Scholars have frequently commented on the networks fostered by Africans living in the diaspora. It is not commonly recognized that many African Christians also relied upon ‘mission networks.’ These networks exerted a degree of influence on migrants, but were also a great help, particularly to students, and for that reason many Africans valued them while living in Britain. Such was the case with G. Daniels Ekarte, who founded the African Churches Mission in Liverpool, and others including: James ‘Holy’ Johnson, Byang Kato, Parmenas Mukiri Githendu and Emmanuel Akingbala.
Black British have endured isolation, discrimination and intermittent periods of open hostility as part of life in the twentieth century. This is almost universally attested to in the secondary literature, leading to firmly entrenched assumptions about white attitudes towards the African communities in Britain. The other side of the coin, of course, is that many whites supported the African migrant community, particularly those who had connections with the missionary societies. Africans relied upon these networks for financial assistance, guidance and help in times of trouble. This article will discuss historical examples of the phenomenon and explore how mission networks also exerted an influence on Africans in Britain by analyzing the role of the Church Missionary Society (CMS) and in particular the effect it had on G. Daniels Ekarte. The insights gained from his story will be complemented by other examples from Nigeria and Kenya.
Those who have studied diaspora communities understand the importance of ‘networks’ in sustaining Africans abroad. Africans maintain connections with their homeland as a means of gaining support, bolstering influence and sustaining cultural links (Adi 2000: 71). Africans created community organizations in the diaspora, reflecting new “self-identifications and solidarities” and aiming at self-support (James 2004: 348; Adogame 2008: 300; Olupona 2007: 42-44). For many Africans, like G. Daniels Ekarte, mission networks provided another means of support in the diaspora. The missions had been an important part of his life in Africa and continued to hold significance in the diaspora.
The term ‘mission networks’ refers here to the often extensive organizations brought together by the work of missionary societies, connecting a range of religious, medical and educational facilities in communities outside of Europe with religious, educational, and political groups inside Europe. The bureaucratic machinery of a missionary society was responsible for sustaining the network from headquarters in Europe. These networks were as varied as the missionary societies themselves and must be studied on a case by case basis. The Church Missionary Society was one of the larger and better known missionary societies. In 1930, the CMS boasted nine missions in Africa, sixteen in Asia and two in the Middle East; it had a total of 8,207 stations and out-stations, which were staffed by 1,217 missionaries and 16,842 ‘native’ pastors and workers. More than one million ‘adherents’ were connected with CMS churches around the world; 368,000 students attended more than 7,300 CMS ‘schools,’ which were supported by 14,360 teachers; 750 CMS doctors, nurses and attendants looked after nearly 1.5 million patients in CMS hospitals. If all of these churches, schools and hospitals were dots on the map and connected to the headquarters at Salisbury Square, it would reveal a network of global proportions, but in order to appreciate the scope of the CMS organization one would also have to consider the number of dots in Britain. Church Missionary House at Salisbury Square employed thirty secretaries to oversee different aspects of the work of the missionary society. The General Committee, Executive Committee, Vice Presidents and Trustees were all involved in governing the affairs of the CMS, and a web of local organizations spread across England, Ireland, Scotland and Wales, whose job it was to raise interest in, and support for, the work of the CMS.1 The global footprint of the CMS was impressive, but when one considers that in 1938 there were nearly 560 Protestant missionary societies in Europe and North America the implications are staggering (Parker 1938: 8-91).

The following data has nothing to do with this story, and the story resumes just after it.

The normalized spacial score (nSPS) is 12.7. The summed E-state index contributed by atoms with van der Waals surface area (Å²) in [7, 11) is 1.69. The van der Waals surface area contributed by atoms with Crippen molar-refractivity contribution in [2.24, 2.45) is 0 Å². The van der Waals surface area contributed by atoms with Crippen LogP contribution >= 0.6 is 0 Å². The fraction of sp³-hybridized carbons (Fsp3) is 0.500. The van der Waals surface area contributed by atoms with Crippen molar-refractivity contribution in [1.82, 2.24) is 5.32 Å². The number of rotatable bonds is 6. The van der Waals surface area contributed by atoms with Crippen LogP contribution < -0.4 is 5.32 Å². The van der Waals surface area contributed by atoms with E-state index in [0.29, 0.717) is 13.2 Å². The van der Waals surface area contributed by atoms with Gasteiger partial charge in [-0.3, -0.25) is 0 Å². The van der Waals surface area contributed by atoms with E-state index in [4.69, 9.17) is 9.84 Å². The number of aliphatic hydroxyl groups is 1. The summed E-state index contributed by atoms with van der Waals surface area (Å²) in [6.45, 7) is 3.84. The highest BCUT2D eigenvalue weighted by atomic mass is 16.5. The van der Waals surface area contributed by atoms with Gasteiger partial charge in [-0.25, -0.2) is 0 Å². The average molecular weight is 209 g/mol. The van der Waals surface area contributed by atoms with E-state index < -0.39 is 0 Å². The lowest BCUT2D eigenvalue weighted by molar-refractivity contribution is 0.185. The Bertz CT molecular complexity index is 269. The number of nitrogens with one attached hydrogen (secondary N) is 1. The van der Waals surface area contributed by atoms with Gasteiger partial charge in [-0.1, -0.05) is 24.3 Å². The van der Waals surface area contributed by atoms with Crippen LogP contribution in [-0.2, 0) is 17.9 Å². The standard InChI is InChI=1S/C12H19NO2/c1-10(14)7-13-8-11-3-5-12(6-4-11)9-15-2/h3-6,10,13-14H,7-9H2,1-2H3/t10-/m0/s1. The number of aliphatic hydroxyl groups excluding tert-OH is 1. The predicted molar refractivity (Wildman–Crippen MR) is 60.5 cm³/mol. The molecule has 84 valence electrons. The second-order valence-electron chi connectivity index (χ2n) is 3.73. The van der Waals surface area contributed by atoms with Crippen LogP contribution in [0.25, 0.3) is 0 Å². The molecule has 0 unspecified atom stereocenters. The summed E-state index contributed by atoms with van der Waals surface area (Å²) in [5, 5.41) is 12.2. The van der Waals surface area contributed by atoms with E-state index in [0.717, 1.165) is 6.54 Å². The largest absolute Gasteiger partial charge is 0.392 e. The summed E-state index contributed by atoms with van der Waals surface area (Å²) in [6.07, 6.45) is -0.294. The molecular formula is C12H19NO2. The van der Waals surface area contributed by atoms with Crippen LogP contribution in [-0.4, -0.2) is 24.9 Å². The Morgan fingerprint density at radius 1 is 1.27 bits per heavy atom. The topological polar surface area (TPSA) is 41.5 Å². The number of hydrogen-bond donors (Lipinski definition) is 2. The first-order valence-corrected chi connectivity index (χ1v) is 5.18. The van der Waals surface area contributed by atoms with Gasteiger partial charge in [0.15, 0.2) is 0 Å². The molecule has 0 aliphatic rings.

G. Daniels Ekarte came from Calabar in southeast Nigeria and founded the African Churches Mission (ACM) in Liverpool, where he worked tirelessly to minister to the needs of the African diaspora community and the so-called ‘half-caste’ orphans of the city. His story is at once inspiring and tragic. He built the ACM, often in the face of local antipathy and animosity; the mission did valuable work for many years, but gradually fell into debt and disrepair. In 1949, officials closed the orphanage based upon the assumption that the premises were unsafe for children. The failure of the orphanage was attributed to the racism of mid-century Britain (Hardage 2008: 298). There is little doubt that Ekarte, and African migrants in general, experienced racial discrimination and other obstacles. Carlton Wilson and Ogbu Kalu have been most ardent in expressing this thesis in regards to the ACM, but they have given no meaningful account of the scores of whites in Britain and Nigeria who did support Ekarte (Wilson 1992: 57-73; Kalu 2008: 277). This omission suggests certain weaknesses in the argument. The financial and moral support Ekarte received from Europeans is not a peripheral issue; on the contrary, it is central in explaining the obvious success Ekarte enjoyed in the 1930s and 1940s. It was not unconditional support, of course, but it was present among political officials to a considerable degree, and even more so among missionaries.